Sky guard Courtney Vandersloot ready to take it to next level: ‘It’s crunch time’

Vandersloot has historically played better during the second half of the season.

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Courtney Vandersloot has historically played better during the second half of the season.

Courtesy of Chicago SKy

LAS VEGAS — All-Star weekend is about unwinding and having fun, something that can be lost at times during the heat of the season.

But the Sky will return to business as usual Sunday.

It’s officially “crunch time,” guard Courtney Vandersloot said.

“We only have 15 games left, and we need a lot of them,” Vandersloot said Saturday after the All-Star Game. “We have to lock in and continue to get better and make a playoff push.”

To make their first playoff appearance since 2016, the Sky will need all hands on deck. They’ll especially rely on Vandersloot to turn up the intensity, which shouldn’t be a problem for her.

Vandersloot historically has played -better as the season rolls on.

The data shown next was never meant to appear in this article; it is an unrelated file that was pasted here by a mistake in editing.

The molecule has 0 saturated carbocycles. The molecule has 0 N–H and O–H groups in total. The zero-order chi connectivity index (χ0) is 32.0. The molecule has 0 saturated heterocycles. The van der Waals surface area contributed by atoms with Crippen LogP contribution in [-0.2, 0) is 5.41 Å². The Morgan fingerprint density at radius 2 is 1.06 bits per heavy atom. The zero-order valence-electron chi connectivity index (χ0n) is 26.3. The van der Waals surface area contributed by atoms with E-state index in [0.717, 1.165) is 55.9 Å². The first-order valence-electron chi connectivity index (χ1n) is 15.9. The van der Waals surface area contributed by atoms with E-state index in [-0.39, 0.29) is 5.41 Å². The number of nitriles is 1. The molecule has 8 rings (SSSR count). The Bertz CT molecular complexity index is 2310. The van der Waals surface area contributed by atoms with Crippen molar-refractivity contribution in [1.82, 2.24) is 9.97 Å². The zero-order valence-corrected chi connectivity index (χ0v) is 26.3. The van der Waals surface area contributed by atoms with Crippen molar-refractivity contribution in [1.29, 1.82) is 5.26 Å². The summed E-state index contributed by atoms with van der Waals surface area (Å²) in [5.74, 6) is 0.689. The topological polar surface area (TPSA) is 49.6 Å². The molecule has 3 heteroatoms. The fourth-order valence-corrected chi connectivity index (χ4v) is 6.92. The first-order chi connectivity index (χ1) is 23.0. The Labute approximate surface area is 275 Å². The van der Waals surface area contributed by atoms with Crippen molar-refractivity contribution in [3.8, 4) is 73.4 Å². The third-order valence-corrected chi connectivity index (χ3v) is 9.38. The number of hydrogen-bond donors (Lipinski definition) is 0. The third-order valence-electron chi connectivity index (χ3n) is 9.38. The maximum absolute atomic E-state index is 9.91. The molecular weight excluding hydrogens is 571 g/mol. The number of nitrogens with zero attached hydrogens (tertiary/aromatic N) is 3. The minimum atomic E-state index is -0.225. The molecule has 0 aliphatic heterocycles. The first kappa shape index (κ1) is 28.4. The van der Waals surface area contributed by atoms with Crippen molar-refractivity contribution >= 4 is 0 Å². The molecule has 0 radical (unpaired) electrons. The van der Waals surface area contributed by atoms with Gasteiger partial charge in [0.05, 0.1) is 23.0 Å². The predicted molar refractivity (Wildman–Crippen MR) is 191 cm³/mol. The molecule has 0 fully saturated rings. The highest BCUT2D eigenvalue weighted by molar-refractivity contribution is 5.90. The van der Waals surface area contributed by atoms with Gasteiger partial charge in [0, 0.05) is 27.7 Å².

Last season, she put up big numbers after she was snubbed for the All-Star Game. She averaged 9.6 assists in the last eight games, setting WNBA records for assists in a season (258) and in a four-game period (50).

Vandersloot, who has averaged a league-high 8.5 assists this season, is prepared to do that again.

“It’s time to finish the season strong,” she said.

The Sky, who are 3-5 on the road, have a grueling road schedule to finish the season. They’ll play nine of their last 15 games away from Wintrust Arena, starting with a trip to Connecticut to play the league-leading Sun on Tuesday.

But the Sky are ready for the challenge.

“We have to approach it by looking at ourselves and figuring out how much growth have we really accomplished,” guard Diamond DeShields said. “We know that, and we’re just going to take it on together and we’re pretty prepared for it.”

Money matters

Mets slugger Pete Alonso, whose annual salary is $555,000, got to pocket $1 million after winning MLB’s Home Run Derby this month.

DeShields, who earns a fraction of Alonso’s salary, received $10,000 to donate to the charity of her choice.

Would DeShields have liked to keep the money?

In short, yes.

“The whole incentive to do the skills challenge was always to help the charity out, so I don’t have a problem giving the check to them,” said DeShields, who donated it to Hoops2O-Waterboys, an organization that raises funds and awareness for clean-water initiatives in East Africa. “But it would be nice to get some sort of bonus attached to it.”

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